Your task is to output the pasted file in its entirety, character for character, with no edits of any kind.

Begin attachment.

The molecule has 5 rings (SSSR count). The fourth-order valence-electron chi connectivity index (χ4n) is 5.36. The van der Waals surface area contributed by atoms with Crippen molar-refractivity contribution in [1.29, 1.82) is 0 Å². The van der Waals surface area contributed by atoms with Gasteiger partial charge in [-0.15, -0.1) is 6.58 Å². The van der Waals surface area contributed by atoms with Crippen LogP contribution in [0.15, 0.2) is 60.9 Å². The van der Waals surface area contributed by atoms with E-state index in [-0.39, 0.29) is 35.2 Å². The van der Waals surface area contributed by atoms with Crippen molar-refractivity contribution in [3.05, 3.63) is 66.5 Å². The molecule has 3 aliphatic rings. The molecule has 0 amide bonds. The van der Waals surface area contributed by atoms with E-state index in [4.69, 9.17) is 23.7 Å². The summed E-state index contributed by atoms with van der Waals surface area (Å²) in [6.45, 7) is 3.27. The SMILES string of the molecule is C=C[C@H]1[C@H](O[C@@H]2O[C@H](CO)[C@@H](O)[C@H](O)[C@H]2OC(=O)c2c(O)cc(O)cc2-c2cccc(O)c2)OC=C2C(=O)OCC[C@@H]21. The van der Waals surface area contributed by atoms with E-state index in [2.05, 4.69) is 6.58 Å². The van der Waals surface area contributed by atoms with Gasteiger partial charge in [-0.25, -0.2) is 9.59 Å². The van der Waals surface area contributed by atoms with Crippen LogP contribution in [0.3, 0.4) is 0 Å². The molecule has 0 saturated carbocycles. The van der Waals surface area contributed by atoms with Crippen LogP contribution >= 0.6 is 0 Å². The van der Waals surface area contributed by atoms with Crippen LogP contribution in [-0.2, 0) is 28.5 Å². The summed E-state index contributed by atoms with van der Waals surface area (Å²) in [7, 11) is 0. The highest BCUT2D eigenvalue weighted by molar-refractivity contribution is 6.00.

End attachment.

The molecule has 5 rings (SSSR count). The fourth-order valence-electron chi connectivity index (χ4n) is 5.36. The van der Waals surface area contributed by atoms with Crippen molar-refractivity contribution in [1.29, 1.82) is 0 Å². The van der Waals surface area contributed by atoms with Gasteiger partial charge in [-0.15, -0.1) is 6.58 Å². The van der Waals surface area contributed by atoms with Crippen LogP contribution in [0.15, 0.2) is 60.9 Å². The van der Waals surface area contributed by atoms with E-state index in [-0.39, 0.29) is 35.2 Å². The van der Waals surface area contributed by atoms with Crippen molar-refractivity contribution in [3.05, 3.63) is 66.5 Å². The molecule has 3 aliphatic rings. The molecule has 0 amide bonds. The van der Waals surface area contributed by atoms with E-state index in [4.69, 9.17) is 23.7 Å². The summed E-state index contributed by atoms with van der Waals surface area (Å²) in [6.45, 7) is 3.27. The SMILES string of the molecule is C=C[C@H]1[C@H](O[C@@H]2O[C@H](CO)[C@@H](O)[C@H](O)[C@H]2OC(=O)c2c(O)cc(O)cc2-c2cccc(O)c2)OC=C2C(=O)OCC[C@@H]21. The van der Waals surface area contributed by atoms with E-state index in [2.05, 4.69) is 6.58 Å². The van der Waals surface area contributed by atoms with Gasteiger partial charge in [-0.25, -0.2) is 9.59 Å². The van der Waals surface area contributed by atoms with Crippen LogP contribution in [0.3, 0.4) is 0 Å². The molecule has 0 saturated carbocycles. The van der Waals surface area contributed by atoms with Crippen LogP contribution >= 0.6 is 0 Å². The van der Waals surface area contributed by atoms with Crippen LogP contribution in [-0.2, 0) is 28.5 Å². The summed E-state index contributed by atoms with van der Waals surface area (Å²) in [7, 11) is 0. The highest BCUT2D eigenvalue weighted by molar-refractivity contribution is 6.00.